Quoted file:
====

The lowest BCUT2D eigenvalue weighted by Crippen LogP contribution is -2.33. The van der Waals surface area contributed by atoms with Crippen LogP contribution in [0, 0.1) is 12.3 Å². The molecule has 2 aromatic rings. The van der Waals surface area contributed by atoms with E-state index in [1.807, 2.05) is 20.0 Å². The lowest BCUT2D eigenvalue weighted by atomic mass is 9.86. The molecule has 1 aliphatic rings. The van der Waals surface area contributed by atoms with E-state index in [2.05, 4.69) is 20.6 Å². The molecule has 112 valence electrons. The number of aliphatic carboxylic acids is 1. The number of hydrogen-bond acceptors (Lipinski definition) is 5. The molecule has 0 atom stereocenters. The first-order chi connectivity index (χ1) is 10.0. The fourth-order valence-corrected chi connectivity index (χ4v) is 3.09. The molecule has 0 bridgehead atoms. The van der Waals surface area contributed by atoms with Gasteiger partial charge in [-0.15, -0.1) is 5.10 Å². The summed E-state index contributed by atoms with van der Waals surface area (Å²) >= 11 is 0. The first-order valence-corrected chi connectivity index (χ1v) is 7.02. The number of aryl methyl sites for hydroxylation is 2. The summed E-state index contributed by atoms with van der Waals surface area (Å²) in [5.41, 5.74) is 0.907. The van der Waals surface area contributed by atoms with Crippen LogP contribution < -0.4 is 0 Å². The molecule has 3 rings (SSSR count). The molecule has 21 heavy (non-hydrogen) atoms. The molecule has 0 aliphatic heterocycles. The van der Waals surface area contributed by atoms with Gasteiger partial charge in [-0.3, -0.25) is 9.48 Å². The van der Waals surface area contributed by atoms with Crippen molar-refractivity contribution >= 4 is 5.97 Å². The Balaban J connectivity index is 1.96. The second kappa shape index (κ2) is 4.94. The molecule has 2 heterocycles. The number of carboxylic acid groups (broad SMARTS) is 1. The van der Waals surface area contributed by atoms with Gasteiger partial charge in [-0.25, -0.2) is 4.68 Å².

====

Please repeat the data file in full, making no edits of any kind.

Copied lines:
The lowest BCUT2D eigenvalue weighted by Crippen LogP contribution is -2.33. The van der Waals surface area contributed by atoms with Crippen LogP contribution in [0, 0.1) is 12.3 Å². The molecule has 2 aromatic rings. The van der Waals surface area contributed by atoms with E-state index in [1.807, 2.05) is 20.0 Å². The lowest BCUT2D eigenvalue weighted by atomic mass is 9.86. The molecule has 1 aliphatic rings. The van der Waals surface area contributed by atoms with E-state index in [2.05, 4.69) is 20.6 Å². The molecule has 112 valence electrons. The number of aliphatic carboxylic acids is 1. The number of hydrogen-bond acceptors (Lipinski definition) is 5. The molecule has 0 atom stereocenters. The first-order chi connectivity index (χ1) is 10.0. The fourth-order valence-corrected chi connectivity index (χ4v) is 3.09. The molecule has 0 bridgehead atoms. The van der Waals surface area contributed by atoms with Gasteiger partial charge in [-0.15, -0.1) is 5.10 Å². The summed E-state index contributed by atoms with van der Waals surface area (Å²) >= 11 is 0. The first-order valence-corrected chi connectivity index (χ1v) is 7.02. The number of aryl methyl sites for hydroxylation is 2. The summed E-state index contributed by atoms with van der Waals surface area (Å²) in [5.41, 5.74) is 0.907. The van der Waals surface area contributed by atoms with Crippen LogP contribution < -0.4 is 0 Å². The molecule has 3 rings (SSSR count). The molecule has 21 heavy (non-hydrogen) atoms. The molecule has 0 aliphatic heterocycles. The van der Waals surface area contributed by atoms with Gasteiger partial charge in [-0.3, -0.25) is 9.48 Å². The van der Waals surface area contributed by atoms with Crippen molar-refractivity contribution >= 4 is 5.97 Å². The Balaban J connectivity index is 1.96. The second kappa shape index (κ2) is 4.94. The molecule has 2 heterocycles. The number of carboxylic acid groups (broad SMARTS) is 1. The van der Waals surface area contributed by atoms with Gasteiger partial charge in [-0.25, -0.2) is 4.68 Å².